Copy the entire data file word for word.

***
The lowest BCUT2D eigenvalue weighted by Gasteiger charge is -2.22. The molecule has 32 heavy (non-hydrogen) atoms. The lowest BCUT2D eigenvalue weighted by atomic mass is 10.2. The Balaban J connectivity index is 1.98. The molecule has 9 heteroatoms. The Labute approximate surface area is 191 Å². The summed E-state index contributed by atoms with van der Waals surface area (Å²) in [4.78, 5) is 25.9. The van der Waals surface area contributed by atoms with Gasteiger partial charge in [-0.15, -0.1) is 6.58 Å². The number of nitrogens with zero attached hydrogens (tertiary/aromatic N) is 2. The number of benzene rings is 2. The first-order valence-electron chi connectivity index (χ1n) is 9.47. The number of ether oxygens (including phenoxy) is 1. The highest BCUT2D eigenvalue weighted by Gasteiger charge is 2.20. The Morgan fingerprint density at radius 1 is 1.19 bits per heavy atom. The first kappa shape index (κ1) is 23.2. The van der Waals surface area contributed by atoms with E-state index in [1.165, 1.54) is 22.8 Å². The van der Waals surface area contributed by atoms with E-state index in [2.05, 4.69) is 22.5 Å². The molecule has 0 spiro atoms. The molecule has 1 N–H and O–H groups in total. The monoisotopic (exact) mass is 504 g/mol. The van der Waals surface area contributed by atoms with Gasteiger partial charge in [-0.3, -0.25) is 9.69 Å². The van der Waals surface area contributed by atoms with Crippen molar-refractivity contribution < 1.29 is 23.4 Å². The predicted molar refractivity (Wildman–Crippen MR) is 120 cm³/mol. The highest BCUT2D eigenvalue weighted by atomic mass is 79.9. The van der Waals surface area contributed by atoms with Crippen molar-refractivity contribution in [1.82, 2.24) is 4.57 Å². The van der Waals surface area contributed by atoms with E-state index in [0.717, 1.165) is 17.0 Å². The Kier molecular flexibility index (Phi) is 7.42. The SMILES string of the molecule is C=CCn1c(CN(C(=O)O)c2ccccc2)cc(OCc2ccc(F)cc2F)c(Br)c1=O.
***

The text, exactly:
The lowest BCUT2D eigenvalue weighted by Gasteiger charge is -2.22. The molecule has 32 heavy (non-hydrogen) atoms. The lowest BCUT2D eigenvalue weighted by atomic mass is 10.2. The Balaban J connectivity index is 1.98. The molecule has 9 heteroatoms. The Labute approximate surface area is 191 Å². The summed E-state index contributed by atoms with van der Waals surface area (Å²) in [4.78, 5) is 25.9. The van der Waals surface area contributed by atoms with Gasteiger partial charge in [-0.15, -0.1) is 6.58 Å². The number of nitrogens with zero attached hydrogens (tertiary/aromatic N) is 2. The number of benzene rings is 2. The first-order valence-electron chi connectivity index (χ1n) is 9.47. The number of ether oxygens (including phenoxy) is 1. The highest BCUT2D eigenvalue weighted by Gasteiger charge is 2.20. The Morgan fingerprint density at radius 1 is 1.19 bits per heavy atom. The first kappa shape index (κ1) is 23.2. The van der Waals surface area contributed by atoms with E-state index in [1.165, 1.54) is 22.8 Å². The van der Waals surface area contributed by atoms with E-state index in [2.05, 4.69) is 22.5 Å². The molecule has 0 spiro atoms. The molecule has 1 N–H and O–H groups in total. The monoisotopic (exact) mass is 504 g/mol. The van der Waals surface area contributed by atoms with Gasteiger partial charge in [-0.3, -0.25) is 9.69 Å². The van der Waals surface area contributed by atoms with Crippen molar-refractivity contribution < 1.29 is 23.4 Å². The predicted molar refractivity (Wildman–Crippen MR) is 120 cm³/mol. The highest BCUT2D eigenvalue weighted by atomic mass is 79.9. The van der Waals surface area contributed by atoms with Crippen molar-refractivity contribution in [1.82, 2.24) is 4.57 Å². The van der Waals surface area contributed by atoms with E-state index in [0.717, 1.165) is 17.0 Å². The Kier molecular flexibility index (Phi) is 7.42. The SMILES string of the molecule is C=CCn1c(CN(C(=O)O)c2ccccc2)cc(OCc2ccc(F)cc2F)c(Br)c1=O.